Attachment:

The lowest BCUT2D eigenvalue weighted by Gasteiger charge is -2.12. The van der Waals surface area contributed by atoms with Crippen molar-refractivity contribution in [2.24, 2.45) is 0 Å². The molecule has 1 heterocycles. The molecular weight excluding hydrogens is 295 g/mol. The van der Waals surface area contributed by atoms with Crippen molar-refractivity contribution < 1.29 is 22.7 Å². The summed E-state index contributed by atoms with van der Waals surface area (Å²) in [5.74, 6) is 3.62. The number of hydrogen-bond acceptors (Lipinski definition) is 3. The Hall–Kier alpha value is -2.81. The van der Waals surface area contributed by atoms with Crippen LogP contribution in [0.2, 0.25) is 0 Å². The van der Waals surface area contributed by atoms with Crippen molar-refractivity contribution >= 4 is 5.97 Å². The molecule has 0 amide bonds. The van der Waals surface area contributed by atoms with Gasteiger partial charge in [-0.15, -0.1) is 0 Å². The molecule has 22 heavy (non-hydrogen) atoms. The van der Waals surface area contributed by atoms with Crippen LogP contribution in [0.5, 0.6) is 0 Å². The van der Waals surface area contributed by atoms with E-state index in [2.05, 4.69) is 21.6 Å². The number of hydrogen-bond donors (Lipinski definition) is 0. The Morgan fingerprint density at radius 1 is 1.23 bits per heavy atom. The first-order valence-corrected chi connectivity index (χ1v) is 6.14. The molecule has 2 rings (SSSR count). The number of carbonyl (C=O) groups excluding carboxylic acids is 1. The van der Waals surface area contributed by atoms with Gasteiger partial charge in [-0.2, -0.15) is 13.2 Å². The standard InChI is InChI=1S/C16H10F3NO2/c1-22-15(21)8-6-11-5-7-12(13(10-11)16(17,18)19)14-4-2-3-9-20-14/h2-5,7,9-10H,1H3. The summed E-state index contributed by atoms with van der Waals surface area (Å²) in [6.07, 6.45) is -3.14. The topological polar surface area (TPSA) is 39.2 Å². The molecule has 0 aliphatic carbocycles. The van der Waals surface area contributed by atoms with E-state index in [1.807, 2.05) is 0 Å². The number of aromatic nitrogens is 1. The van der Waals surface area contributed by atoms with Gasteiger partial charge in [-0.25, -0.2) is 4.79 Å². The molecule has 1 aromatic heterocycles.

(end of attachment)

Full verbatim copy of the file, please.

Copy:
The lowest BCUT2D eigenvalue weighted by Gasteiger charge is -2.12. The van der Waals surface area contributed by atoms with Crippen molar-refractivity contribution in [2.24, 2.45) is 0 Å². The molecule has 1 heterocycles. The molecular weight excluding hydrogens is 295 g/mol. The van der Waals surface area contributed by atoms with Crippen molar-refractivity contribution < 1.29 is 22.7 Å². The summed E-state index contributed by atoms with van der Waals surface area (Å²) in [5.74, 6) is 3.62. The number of hydrogen-bond acceptors (Lipinski definition) is 3. The Hall–Kier alpha value is -2.81. The van der Waals surface area contributed by atoms with Crippen LogP contribution in [0.2, 0.25) is 0 Å². The van der Waals surface area contributed by atoms with Crippen molar-refractivity contribution >= 4 is 5.97 Å². The molecule has 0 amide bonds. The van der Waals surface area contributed by atoms with Gasteiger partial charge in [-0.15, -0.1) is 0 Å². The molecule has 22 heavy (non-hydrogen) atoms. The van der Waals surface area contributed by atoms with Crippen LogP contribution in [0.5, 0.6) is 0 Å². The van der Waals surface area contributed by atoms with E-state index in [2.05, 4.69) is 21.6 Å². The number of hydrogen-bond donors (Lipinski definition) is 0. The Morgan fingerprint density at radius 1 is 1.23 bits per heavy atom. The first-order valence-corrected chi connectivity index (χ1v) is 6.14. The molecule has 2 rings (SSSR count). The number of carbonyl (C=O) groups excluding carboxylic acids is 1. The van der Waals surface area contributed by atoms with Gasteiger partial charge in [-0.2, -0.15) is 13.2 Å². The standard InChI is InChI=1S/C16H10F3NO2/c1-22-15(21)8-6-11-5-7-12(13(10-11)16(17,18)19)14-4-2-3-9-20-14/h2-5,7,9-10H,1H3. The summed E-state index contributed by atoms with van der Waals surface area (Å²) in [6.07, 6.45) is -3.14. The topological polar surface area (TPSA) is 39.2 Å². The molecule has 0 aliphatic carbocycles. The van der Waals surface area contributed by atoms with E-state index in [1.807, 2.05) is 0 Å². The number of aromatic nitrogens is 1. The van der Waals surface area contributed by atoms with Gasteiger partial charge in [-0.25, -0.2) is 4.79 Å². The molecule has 1 aromatic heterocycles.